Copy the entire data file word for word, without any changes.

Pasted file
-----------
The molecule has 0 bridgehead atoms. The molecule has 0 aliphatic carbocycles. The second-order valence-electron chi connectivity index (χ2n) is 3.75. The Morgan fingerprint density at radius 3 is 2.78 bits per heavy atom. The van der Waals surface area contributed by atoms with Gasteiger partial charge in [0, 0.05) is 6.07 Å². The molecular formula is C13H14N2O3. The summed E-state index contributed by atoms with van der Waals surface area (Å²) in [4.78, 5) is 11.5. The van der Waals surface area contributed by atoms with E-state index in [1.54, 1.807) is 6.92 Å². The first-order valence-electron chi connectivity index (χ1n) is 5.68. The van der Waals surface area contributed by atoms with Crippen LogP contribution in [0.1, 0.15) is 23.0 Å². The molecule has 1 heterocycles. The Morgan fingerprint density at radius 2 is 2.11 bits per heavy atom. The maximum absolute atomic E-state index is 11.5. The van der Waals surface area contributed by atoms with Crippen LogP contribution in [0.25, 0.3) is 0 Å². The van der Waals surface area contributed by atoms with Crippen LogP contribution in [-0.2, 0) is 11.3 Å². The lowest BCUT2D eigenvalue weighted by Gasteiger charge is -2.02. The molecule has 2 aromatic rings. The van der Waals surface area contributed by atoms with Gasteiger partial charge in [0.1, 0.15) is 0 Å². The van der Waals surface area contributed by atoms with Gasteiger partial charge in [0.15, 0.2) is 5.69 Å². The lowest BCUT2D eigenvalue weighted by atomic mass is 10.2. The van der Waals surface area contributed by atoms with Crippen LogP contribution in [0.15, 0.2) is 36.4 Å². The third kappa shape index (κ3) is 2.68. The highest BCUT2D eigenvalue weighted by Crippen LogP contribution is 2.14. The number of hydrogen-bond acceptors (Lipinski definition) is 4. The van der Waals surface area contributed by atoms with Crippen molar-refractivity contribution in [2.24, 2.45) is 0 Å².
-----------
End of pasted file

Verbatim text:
The molecule has 0 bridgehead atoms. The molecule has 0 aliphatic carbocycles. The second-order valence-electron chi connectivity index (χ2n) is 3.75. The Morgan fingerprint density at radius 3 is 2.78 bits per heavy atom. The van der Waals surface area contributed by atoms with Gasteiger partial charge in [0, 0.05) is 6.07 Å². The molecular formula is C13H14N2O3. The summed E-state index contributed by atoms with van der Waals surface area (Å²) in [4.78, 5) is 11.5. The van der Waals surface area contributed by atoms with E-state index in [1.54, 1.807) is 6.92 Å². The first-order valence-electron chi connectivity index (χ1n) is 5.68. The van der Waals surface area contributed by atoms with Crippen LogP contribution in [0.1, 0.15) is 23.0 Å². The molecule has 1 heterocycles. The Morgan fingerprint density at radius 2 is 2.11 bits per heavy atom. The maximum absolute atomic E-state index is 11.5. The van der Waals surface area contributed by atoms with Crippen LogP contribution in [0.25, 0.3) is 0 Å². The van der Waals surface area contributed by atoms with Crippen LogP contribution in [-0.2, 0) is 11.3 Å². The lowest BCUT2D eigenvalue weighted by Gasteiger charge is -2.02. The molecule has 2 aromatic rings. The van der Waals surface area contributed by atoms with Gasteiger partial charge in [0.1, 0.15) is 0 Å². The van der Waals surface area contributed by atoms with Gasteiger partial charge in [0.15, 0.2) is 5.69 Å². The lowest BCUT2D eigenvalue weighted by atomic mass is 10.2. The van der Waals surface area contributed by atoms with Crippen LogP contribution in [0.15, 0.2) is 36.4 Å². The third kappa shape index (κ3) is 2.68. The highest BCUT2D eigenvalue weighted by Crippen LogP contribution is 2.14. The number of hydrogen-bond acceptors (Lipinski definition) is 4. The van der Waals surface area contributed by atoms with Crippen molar-refractivity contribution in [2.24, 2.45) is 0 Å².